The values on the X-coordinate of the first and second patterns can be obtained as follows. As shown in FIG. 10, hour meters 117 and 118 each comprise a gate 320 and a counter 321, said gate being adapted to be supplied with an output from a timing signal generator 319, a synchronizing signal for X-axis scanning which is transmitted from the television camera, and the X-coordinate detecting signal of the pattern. The hour meter 117 is for calculating the time interval between the X-coordinate detecting signal of the first pattern and the synchronizing signal for X-axis scanning. This time interval is calculated in terms of imaginary X-axis scanning lines corresponding in number to the required scanning lines along the Y-coordinate. It is denoted that the ratio of the X-Y axes within the visual field 201 is 1:1 and that the time and the number of scanning lines which are required for X-axis scanning are T and N, respectively, similarly as those given in Y-axis scanning. A scanning period per line is then TIN and a reference period of the timing signal to be generated by the timing signal generator 119 is adjusted to UN. When the gate 120 is opened by the synchronizing signal for X-axis scanning, the timing signal having the reference period TIN is passed through the gate and counted by the counter 121. The operation of the counter 121 is stopped when the gate 120 responsive to the position detecting signal of the first pattern is closed, said position detecting signal being obtained from the AND circuit 107 at a point of a (n3) th imaginary scanning line intersecting with a (nl) th scanning line during scanning of the first pattern. A numerical value indicated by the counter 121 thus represents the number of reference periods,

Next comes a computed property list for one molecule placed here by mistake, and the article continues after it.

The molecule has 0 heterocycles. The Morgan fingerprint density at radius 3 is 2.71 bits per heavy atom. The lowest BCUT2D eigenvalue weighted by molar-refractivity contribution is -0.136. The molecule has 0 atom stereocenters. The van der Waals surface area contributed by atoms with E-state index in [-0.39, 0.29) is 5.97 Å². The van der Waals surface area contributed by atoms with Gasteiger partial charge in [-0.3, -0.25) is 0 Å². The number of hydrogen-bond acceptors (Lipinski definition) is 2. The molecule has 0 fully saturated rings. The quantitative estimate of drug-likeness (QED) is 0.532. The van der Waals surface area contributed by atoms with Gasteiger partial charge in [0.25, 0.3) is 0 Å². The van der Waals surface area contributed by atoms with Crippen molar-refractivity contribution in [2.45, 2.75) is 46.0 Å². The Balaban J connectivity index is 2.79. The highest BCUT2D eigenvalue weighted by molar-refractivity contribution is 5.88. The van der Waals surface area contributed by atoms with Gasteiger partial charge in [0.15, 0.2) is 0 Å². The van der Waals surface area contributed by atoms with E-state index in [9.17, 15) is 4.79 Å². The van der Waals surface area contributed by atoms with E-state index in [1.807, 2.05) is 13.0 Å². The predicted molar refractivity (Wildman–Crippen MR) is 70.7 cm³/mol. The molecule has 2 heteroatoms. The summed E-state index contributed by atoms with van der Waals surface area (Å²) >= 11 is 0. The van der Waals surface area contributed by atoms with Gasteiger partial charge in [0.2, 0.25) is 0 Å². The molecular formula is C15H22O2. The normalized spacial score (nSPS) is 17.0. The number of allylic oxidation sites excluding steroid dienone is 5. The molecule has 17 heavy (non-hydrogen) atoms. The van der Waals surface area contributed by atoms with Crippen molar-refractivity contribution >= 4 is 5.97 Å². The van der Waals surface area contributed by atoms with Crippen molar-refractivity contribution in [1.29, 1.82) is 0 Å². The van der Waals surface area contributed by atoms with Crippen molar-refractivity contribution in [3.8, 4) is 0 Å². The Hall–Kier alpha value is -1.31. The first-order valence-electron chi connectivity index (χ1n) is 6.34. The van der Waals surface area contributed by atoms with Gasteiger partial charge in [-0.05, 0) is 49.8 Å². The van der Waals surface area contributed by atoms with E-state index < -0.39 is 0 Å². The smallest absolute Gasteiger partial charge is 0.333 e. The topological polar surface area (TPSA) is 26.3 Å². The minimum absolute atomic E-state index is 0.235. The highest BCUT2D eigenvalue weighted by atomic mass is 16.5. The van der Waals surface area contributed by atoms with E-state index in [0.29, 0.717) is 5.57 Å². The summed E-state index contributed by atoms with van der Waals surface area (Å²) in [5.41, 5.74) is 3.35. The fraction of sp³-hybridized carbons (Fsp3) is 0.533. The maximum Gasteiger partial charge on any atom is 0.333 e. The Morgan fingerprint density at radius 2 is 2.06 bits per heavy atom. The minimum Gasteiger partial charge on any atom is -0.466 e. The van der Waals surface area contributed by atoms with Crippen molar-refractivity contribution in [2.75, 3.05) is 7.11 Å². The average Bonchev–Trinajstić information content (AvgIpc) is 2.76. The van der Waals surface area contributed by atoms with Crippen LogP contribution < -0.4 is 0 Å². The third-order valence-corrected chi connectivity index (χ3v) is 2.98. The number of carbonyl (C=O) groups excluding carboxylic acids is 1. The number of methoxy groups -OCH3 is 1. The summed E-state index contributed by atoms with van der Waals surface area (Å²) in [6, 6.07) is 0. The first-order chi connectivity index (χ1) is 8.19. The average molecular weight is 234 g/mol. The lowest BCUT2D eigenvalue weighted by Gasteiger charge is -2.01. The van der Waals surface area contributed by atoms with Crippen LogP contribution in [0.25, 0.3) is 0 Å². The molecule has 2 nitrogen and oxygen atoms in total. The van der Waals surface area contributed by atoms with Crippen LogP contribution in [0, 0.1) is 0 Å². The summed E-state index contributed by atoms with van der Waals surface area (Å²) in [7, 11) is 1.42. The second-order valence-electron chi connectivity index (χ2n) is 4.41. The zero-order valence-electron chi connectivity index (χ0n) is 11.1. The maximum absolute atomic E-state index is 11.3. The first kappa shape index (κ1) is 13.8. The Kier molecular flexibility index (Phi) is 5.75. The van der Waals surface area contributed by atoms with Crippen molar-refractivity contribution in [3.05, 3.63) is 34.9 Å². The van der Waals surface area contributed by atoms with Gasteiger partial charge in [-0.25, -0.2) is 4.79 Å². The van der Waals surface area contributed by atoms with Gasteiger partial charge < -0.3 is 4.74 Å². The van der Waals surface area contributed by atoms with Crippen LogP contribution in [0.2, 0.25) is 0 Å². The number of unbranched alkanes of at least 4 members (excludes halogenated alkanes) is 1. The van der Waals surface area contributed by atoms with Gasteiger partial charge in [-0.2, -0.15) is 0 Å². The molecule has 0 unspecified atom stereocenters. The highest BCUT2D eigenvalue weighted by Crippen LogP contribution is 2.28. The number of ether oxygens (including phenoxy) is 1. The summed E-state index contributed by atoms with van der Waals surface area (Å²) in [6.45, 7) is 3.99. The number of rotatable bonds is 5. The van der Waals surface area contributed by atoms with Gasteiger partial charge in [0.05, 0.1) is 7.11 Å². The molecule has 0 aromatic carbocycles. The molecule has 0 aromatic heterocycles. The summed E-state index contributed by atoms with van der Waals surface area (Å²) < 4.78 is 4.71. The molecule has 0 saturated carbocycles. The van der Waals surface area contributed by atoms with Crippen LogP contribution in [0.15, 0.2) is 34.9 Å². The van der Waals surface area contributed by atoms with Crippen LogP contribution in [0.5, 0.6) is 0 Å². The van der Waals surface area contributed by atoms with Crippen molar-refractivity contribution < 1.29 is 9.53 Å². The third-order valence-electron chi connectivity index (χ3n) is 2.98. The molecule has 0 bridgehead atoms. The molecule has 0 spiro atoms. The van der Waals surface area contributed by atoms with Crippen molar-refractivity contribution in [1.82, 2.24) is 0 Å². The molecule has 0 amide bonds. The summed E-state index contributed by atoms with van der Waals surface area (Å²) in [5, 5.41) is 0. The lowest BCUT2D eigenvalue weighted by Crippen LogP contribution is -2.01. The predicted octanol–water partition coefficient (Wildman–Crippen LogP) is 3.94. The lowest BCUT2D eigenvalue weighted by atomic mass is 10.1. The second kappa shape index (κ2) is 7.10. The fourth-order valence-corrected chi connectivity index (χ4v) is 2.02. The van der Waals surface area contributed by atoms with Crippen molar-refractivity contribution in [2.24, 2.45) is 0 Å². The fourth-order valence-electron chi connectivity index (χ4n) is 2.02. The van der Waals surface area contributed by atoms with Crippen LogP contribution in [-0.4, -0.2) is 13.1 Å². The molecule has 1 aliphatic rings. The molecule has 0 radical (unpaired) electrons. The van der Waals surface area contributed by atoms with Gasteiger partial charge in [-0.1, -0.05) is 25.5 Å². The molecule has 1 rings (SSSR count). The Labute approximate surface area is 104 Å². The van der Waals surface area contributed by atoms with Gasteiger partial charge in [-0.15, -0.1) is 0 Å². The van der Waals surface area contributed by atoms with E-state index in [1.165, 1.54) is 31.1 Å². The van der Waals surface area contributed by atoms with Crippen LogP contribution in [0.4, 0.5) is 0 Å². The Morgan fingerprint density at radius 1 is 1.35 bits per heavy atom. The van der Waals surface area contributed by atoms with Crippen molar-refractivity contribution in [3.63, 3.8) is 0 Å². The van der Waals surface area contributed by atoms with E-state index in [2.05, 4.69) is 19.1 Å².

in other words, the number of imaginary scanning lines n3 required for X-axis scanning. A signal representing the number of the required imaginary scanning lines n3 indicates an X-coordinate signal C of the first pattern. Similarly as in the Y-axis, the origin of the X-axis is set at a point N/2=V with the number of imaginary scanning lines N. The X-coordinate signal derived from the hour meter 117 and the output signal V of the producer 113 above described are supplied to a subtracting counter 119, where the difference between the signals is calculated thereby to generate an X-coordinate signal V-C. The position of the first pattern measured along the X-coordinate is: